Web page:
I always regret going back to my hometown in small-town Ohio for a reason: It’s at least 15 years behind the curve of, well, everything else. Going to my hometown is like stepping in a time capsule that only goes to the absolute worst parts of the early 2000’s. Sinphobia‘s debut album Awaken conjures the same emotional response from me as going back to my hometown. Equal parts bone-headed “death metal” (e.g., groove metal) and tough-guy metalcore (with breakdowns!), it’s not just derivative — it’s like they collected all the throwaway riffs of every second-tier metalcore act from a decade ago, threw some layered growls on top, and decided to call it death metal, all while writing piss-poor songs in the process.
I’ll admit that I picked an easy target. One of my writing resolutions for 2016 was to cover more than mopey sad guy metal, especially since there were death metal albums in 2015 that I enjoyed a lot. When I saw the genre tag in our planner — “horror death metal,” grossly inaccurate — I snagged this promo. That was a mistake. A horrible, irreparable, mouth-agape-in-horror, hindsight-is-brutal mistake. I guess the band name should have been a dead giveaway, if not the artwork Straight Outta 2002®. I soldiered on, though, thinking, “It can’t be THAT bad.” It was, dear readers.
As a self-aware bumpkin who is mostly ignorant to the ever-changing tide of what bands and labels are popular in current metal –– I’ll stick to my trusty standbys, thank you –– Awaken still sounds horrifically dated. The clearly sample-replaced drums, the one-note breakdowns and staccato riffs, the attempts to maybe have some semblance of death metal (see “Thread of Salvation”) but not quite venturing outside of the melodic minor scale, and the nu-metal grooves all take me back to the worst of local shows in high school. “Respect” is the absolute worst offender, with a half-growled refrain of the song title over a trite, start-stop riff, and “Face Your Mirror,” aside from the god-awful repetitive lyrics and being far too long for its own good, is a sloppy mish-mash of palm-muted chugs, pseudo-Pantera tough guy posturing, and forced attempts to be technical –– the transitions here are about as arbitrary as they come. This statement applies not just in this song, but is also a blanket statement for the album’s remainder.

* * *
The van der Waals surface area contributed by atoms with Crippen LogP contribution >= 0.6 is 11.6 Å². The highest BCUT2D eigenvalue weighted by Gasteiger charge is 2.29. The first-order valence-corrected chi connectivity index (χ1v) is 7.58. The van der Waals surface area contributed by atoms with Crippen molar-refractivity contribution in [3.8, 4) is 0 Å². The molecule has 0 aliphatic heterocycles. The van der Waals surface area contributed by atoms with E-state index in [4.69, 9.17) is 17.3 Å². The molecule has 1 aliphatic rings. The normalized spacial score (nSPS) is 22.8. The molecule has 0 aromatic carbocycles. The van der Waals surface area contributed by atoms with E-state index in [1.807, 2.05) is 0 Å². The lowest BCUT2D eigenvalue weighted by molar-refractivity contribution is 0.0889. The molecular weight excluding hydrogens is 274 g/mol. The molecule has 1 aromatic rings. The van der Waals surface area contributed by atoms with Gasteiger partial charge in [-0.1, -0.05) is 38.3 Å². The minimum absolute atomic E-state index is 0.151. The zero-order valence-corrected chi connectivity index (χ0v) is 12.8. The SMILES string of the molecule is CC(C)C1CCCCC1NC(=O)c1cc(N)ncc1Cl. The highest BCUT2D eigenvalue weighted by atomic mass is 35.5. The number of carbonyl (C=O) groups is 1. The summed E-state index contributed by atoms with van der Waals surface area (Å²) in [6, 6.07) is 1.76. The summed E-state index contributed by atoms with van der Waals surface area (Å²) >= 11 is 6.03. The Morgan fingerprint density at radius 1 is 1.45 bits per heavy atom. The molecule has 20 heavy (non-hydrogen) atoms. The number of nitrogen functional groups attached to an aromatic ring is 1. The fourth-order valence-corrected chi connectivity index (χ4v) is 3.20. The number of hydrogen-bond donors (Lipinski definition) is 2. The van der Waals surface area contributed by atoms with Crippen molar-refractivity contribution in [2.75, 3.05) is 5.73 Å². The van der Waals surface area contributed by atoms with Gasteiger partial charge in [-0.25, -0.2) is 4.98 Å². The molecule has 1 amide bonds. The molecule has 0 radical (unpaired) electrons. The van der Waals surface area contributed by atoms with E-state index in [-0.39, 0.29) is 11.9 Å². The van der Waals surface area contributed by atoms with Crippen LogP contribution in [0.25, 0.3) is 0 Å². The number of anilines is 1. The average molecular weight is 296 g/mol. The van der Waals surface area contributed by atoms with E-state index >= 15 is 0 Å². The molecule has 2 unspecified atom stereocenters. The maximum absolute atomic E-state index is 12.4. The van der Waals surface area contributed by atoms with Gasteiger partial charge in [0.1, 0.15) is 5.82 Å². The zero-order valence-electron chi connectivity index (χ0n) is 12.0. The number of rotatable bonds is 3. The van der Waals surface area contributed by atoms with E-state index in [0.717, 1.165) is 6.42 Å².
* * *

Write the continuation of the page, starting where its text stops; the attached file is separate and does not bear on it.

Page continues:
Some albums can sound dated and still be perfectly charming, but Awaken is not among them. Weak songwriting is its major flaw, and the in-the-red, horribly distorted production makes it even worse. In their attempts to be The Toughest Guys of 2016, Sinphobia pushed every element past an acceptably polished threshold: The guitars are audibly clipped throughout, and the already heavily digitized distortion is pushed into a wall of crunching static as tinny, triggered drums peck away just as loudly. To be fair, the execution is spot on, but that’s a moot point in the context of how bad the songs are, and doubly so when the production makes it close to unlistenable.
I’m gonna go listen to Brian Eno to center myself after having to endure this mess. Avoid Awaken at all costs unless you’re still the type which consumes Rockstar by the bucketload and wants to see “jumpdafuqup” included in the next edition of Webster’s.